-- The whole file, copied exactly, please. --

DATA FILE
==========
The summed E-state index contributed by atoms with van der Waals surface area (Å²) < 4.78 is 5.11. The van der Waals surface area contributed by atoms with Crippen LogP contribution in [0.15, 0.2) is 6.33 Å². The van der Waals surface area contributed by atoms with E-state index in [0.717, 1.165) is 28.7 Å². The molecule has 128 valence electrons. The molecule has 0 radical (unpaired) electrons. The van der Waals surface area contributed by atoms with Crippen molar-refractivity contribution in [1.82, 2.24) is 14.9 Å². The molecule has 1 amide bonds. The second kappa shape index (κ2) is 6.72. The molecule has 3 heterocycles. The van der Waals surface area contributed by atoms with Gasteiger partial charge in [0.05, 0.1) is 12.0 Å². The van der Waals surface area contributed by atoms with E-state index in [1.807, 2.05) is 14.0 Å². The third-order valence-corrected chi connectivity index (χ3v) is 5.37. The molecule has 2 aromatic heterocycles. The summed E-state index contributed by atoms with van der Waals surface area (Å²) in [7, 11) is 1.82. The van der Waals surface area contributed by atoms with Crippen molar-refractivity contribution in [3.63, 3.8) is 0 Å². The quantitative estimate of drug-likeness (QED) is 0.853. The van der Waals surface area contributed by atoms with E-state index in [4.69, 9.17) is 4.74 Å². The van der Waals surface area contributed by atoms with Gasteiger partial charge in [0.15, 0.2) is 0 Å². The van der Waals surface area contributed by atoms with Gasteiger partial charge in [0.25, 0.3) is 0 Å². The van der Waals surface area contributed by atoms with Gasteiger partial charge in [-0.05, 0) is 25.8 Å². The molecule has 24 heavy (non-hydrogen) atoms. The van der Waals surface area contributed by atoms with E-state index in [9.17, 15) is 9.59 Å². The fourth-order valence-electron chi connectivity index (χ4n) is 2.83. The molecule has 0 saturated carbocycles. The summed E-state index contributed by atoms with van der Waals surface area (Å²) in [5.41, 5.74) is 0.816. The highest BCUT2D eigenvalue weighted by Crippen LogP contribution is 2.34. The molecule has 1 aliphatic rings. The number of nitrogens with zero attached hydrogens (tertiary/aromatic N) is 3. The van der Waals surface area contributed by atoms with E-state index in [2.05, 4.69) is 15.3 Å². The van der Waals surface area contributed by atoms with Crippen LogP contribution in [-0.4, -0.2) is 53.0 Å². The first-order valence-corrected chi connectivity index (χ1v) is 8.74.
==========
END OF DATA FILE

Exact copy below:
The summed E-state index contributed by atoms with van der Waals surface area (Å²) < 4.78 is 5.11. The van der Waals surface area contributed by atoms with Crippen LogP contribution in [0.15, 0.2) is 6.33 Å². The van der Waals surface area contributed by atoms with E-state index in [0.717, 1.165) is 28.7 Å². The molecule has 128 valence electrons. The molecule has 0 radical (unpaired) electrons. The van der Waals surface area contributed by atoms with Crippen molar-refractivity contribution in [1.82, 2.24) is 14.9 Å². The molecule has 1 amide bonds. The second kappa shape index (κ2) is 6.72. The molecule has 3 heterocycles. The van der Waals surface area contributed by atoms with Gasteiger partial charge in [0.05, 0.1) is 12.0 Å². The van der Waals surface area contributed by atoms with E-state index in [1.807, 2.05) is 14.0 Å². The third-order valence-corrected chi connectivity index (χ3v) is 5.37. The molecule has 2 aromatic heterocycles. The summed E-state index contributed by atoms with van der Waals surface area (Å²) in [7, 11) is 1.82. The van der Waals surface area contributed by atoms with Crippen molar-refractivity contribution in [3.63, 3.8) is 0 Å². The quantitative estimate of drug-likeness (QED) is 0.853. The van der Waals surface area contributed by atoms with E-state index in [4.69, 9.17) is 4.74 Å². The van der Waals surface area contributed by atoms with Gasteiger partial charge in [0.15, 0.2) is 0 Å². The van der Waals surface area contributed by atoms with Gasteiger partial charge in [0.25, 0.3) is 0 Å². The van der Waals surface area contributed by atoms with Gasteiger partial charge in [-0.05, 0) is 25.8 Å². The molecule has 24 heavy (non-hydrogen) atoms. The van der Waals surface area contributed by atoms with E-state index in [9.17, 15) is 9.59 Å². The fourth-order valence-electron chi connectivity index (χ4n) is 2.83. The molecule has 0 saturated carbocycles. The summed E-state index contributed by atoms with van der Waals surface area (Å²) in [5.41, 5.74) is 0.816. The highest BCUT2D eigenvalue weighted by Crippen LogP contribution is 2.34. The molecule has 1 aliphatic rings. The number of nitrogens with zero attached hydrogens (tertiary/aromatic N) is 3. The van der Waals surface area contributed by atoms with E-state index in [2.05, 4.69) is 15.3 Å². The van der Waals surface area contributed by atoms with Crippen LogP contribution in [-0.4, -0.2) is 53.0 Å². The first-order valence-corrected chi connectivity index (χ1v) is 8.74.